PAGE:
'Altogether we've got around some 130 stationary gas engines, and over 25 or 30 antique gas tractors on the grounds,' summed up President of Tri-State, Woody Turner, in a rare moment of relaxation from his busy schedule of directing the numerous operations all the way from threshing with old-time farm tractors to tractor-pulling contests and every conceivable stationary engine performance.

And, to sort of let the 'other side' know who was boss at the big Tri-State Gas Engine and Tractor reunion, there was a solitary steam traction engine which was permitted to 'sneak through the gates and allowed to chuff at will over the lovely, shaded fairgrounds - just to remind folks that gas engine and tractor historians have a warm spot in their hearts for 'those things' too. And when it came time for cigar-chewing 'Uncle Charlie' Ditmer and Hugh Hartzell to exhibit the brewing of apple butter in copper kettles, the old-fashioned farm way, well, the old steam engine came in mighty handy, the steam from its big boiler being just the stuff to keep the big 'kittles a-b'ilin''.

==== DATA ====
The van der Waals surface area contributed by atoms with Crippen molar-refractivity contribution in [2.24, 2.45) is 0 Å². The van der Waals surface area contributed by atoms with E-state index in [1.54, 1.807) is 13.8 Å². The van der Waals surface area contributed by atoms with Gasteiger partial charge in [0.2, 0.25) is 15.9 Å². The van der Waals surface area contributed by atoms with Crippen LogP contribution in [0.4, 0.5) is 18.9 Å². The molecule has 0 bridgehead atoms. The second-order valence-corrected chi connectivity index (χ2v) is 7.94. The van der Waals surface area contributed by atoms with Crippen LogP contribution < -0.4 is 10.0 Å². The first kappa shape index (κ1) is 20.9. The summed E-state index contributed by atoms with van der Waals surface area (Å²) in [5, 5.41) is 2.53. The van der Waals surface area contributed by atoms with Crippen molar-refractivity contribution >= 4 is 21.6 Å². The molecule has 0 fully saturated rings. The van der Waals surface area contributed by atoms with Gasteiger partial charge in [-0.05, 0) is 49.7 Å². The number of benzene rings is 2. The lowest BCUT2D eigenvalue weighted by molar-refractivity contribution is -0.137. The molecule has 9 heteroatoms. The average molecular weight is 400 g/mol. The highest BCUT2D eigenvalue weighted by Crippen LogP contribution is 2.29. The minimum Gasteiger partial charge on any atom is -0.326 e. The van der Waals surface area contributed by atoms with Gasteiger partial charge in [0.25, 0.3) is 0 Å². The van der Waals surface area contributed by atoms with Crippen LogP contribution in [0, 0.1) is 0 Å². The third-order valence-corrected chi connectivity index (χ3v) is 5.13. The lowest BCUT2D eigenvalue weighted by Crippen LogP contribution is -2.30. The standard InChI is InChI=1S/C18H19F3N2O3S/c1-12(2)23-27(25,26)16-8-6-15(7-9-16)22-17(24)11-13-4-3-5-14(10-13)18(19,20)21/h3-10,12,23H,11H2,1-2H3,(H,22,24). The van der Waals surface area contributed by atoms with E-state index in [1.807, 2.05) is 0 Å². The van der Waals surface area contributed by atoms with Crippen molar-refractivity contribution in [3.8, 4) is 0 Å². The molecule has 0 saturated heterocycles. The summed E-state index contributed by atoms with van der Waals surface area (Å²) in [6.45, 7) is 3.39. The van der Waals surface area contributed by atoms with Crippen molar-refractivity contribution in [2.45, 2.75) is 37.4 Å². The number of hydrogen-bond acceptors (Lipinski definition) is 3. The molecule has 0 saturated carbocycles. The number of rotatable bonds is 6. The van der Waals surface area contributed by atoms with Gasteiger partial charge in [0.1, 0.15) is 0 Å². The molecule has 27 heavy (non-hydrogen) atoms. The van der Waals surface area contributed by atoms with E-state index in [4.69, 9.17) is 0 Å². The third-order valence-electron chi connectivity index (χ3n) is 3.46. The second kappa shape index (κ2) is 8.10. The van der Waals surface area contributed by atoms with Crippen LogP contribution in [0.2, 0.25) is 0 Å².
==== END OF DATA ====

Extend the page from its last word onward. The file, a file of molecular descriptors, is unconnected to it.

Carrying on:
Too, the Tri-State reunion was the perfect haven for me, popping and chugging around over the grounds astride my mighty 'Joe Dear' one-lung Delco light-plant garden tractor which I'd made years ago to cultivate the good earth but which has been serving more as a conversation piece at engine meets and vantage seat for yours truly, cameras and recorder strapped to shoulder, in quest of those noble souls known better as 'Spark Plugs of the Month'.